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Home > Interpreter Magazine > Archives > 2006 Archives > March-April 2006 > The Black College Fund: Students inspire young leaders

Huston-Tillotson students Keenan Edinbyrd (left) and Cynthia Buenrostros (right) interact with students at Kealing Middle School in East Austin.
The Black College Fund:

Students inspire young leaders

by Ciona D. Rouse

As students at Huston-Tillotson University  develop strong leadership skills, they give back to the community teaching middle-school students at an after-school program in a low-income area of Austin, Texas.

The Aiming to Preserve a People Evoked by
an Aspiration for Leadership and Service (APPEALS) program, initiated four years ago by the university chaplain and staff, is being reinstated this semester after taking a year-long break due to finances.

Jeremy Banks, a senior who serves as the student coordinator for APPEALS, is excited to restart the program he said has such a positive affect on the students at Kealing Middle School.

“You can see the impact on the kids’ lives,” said Banks. “They sometimes come in a little shy and hesitant, but once you earn trust from them, you watch them grow.”

The Rev. Don Brewington, university chaplain, said the program not only helps the middle-school students; it also develops stronger leaders at Huston-Tillotson.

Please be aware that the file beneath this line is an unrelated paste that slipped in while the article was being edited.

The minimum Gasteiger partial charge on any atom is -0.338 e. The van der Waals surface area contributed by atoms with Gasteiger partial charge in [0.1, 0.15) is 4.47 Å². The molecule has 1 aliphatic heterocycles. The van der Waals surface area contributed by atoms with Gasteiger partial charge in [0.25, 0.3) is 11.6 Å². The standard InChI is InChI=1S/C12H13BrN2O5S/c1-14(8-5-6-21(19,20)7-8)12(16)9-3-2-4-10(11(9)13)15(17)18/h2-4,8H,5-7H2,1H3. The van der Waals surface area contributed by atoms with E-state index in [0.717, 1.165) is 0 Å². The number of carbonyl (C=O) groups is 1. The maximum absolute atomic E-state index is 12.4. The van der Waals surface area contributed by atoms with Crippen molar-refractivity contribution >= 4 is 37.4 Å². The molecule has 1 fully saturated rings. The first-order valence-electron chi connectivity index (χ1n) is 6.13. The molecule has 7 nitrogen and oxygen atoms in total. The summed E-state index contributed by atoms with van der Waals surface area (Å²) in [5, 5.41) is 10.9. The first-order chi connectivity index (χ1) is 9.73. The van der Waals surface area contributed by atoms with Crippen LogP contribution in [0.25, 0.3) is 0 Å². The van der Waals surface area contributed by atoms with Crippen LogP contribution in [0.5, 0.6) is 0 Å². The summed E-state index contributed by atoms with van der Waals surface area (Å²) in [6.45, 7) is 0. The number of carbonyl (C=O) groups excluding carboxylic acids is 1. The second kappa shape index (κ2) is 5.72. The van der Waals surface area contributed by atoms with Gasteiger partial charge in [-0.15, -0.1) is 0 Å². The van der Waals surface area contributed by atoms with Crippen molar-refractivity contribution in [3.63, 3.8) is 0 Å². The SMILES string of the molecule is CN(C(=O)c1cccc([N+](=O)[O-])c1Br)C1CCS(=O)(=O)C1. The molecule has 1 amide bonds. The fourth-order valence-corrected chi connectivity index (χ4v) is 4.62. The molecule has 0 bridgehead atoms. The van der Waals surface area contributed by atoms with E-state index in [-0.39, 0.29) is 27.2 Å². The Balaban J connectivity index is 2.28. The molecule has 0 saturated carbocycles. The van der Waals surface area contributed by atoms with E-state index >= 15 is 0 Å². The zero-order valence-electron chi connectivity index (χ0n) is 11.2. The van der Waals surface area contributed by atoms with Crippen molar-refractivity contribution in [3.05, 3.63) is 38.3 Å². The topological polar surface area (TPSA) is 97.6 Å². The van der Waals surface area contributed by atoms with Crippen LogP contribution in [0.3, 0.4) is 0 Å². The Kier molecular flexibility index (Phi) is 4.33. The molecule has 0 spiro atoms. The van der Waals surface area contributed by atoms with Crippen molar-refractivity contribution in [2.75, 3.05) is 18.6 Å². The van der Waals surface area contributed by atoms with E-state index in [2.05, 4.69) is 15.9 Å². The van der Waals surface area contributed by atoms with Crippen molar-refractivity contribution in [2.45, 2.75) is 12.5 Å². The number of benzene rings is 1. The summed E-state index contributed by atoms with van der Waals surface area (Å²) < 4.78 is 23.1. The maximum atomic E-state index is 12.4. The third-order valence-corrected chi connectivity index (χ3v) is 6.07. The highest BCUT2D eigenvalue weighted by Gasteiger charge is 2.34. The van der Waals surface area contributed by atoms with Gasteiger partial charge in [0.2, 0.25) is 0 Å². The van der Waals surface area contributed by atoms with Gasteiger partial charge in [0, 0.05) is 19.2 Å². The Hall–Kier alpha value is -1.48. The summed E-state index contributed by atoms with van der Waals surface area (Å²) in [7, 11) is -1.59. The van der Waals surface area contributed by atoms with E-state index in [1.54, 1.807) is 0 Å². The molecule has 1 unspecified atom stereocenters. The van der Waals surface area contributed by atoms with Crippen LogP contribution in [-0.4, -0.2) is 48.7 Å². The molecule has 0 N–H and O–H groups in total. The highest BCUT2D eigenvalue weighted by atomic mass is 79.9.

“Most of the students are excited about giving back,” said Brewington, “but I think that they didn’t realize it was impacting themselves, as well.”

Brewington said students participating in the APPEALS program have also become active leaders in student government, among resident assistants and in other campus and community organizations.

Ten to 20 Huston-Tillotson student leaders form the APPEALS team. After a four-day intensive training retreat, these students break into smaller teams to lead the after-school program for 6-8 weeks. The teams rotate during the week, each leading at least one afternoon session.

Huston-Tillotson students play games and create programming for children, helping the students develop leadership skills related to risk-taking, creating vision and transforming self and community.

“APPEALS not only pulls out the talent that’s already there, but it also transforms you into someone who can be a leader. It was a rebirthing for me,” said Banks.

“We are aligning ourselves to the spirit of God so that we can be the leaders that He would have us to be,” Brewington added.

Banks hopes to share the renewed vision for the program with other institutions of higher learning so that APPEALS can serve as a model of leadership development.

“It is a life-changing program, and everybody should be so lucky as to be a part of it,” said Banks.

—Ciona D. Rouse, account executive for the Black College Fund

 

Huston-Tillotson University in Austin, Texas, is one of 11 United Methodist-related historically black colleges and universities supported by the Black College Fund  apportionment. Graduates of these schools become strong instruments of change in the world:

—Bishops

—Pastors

—Doctors and scientists

—College presidents

—Public school educators

Give 100 percent to the Black College Fund. Your giving helps students today become leaders for life.

 

 




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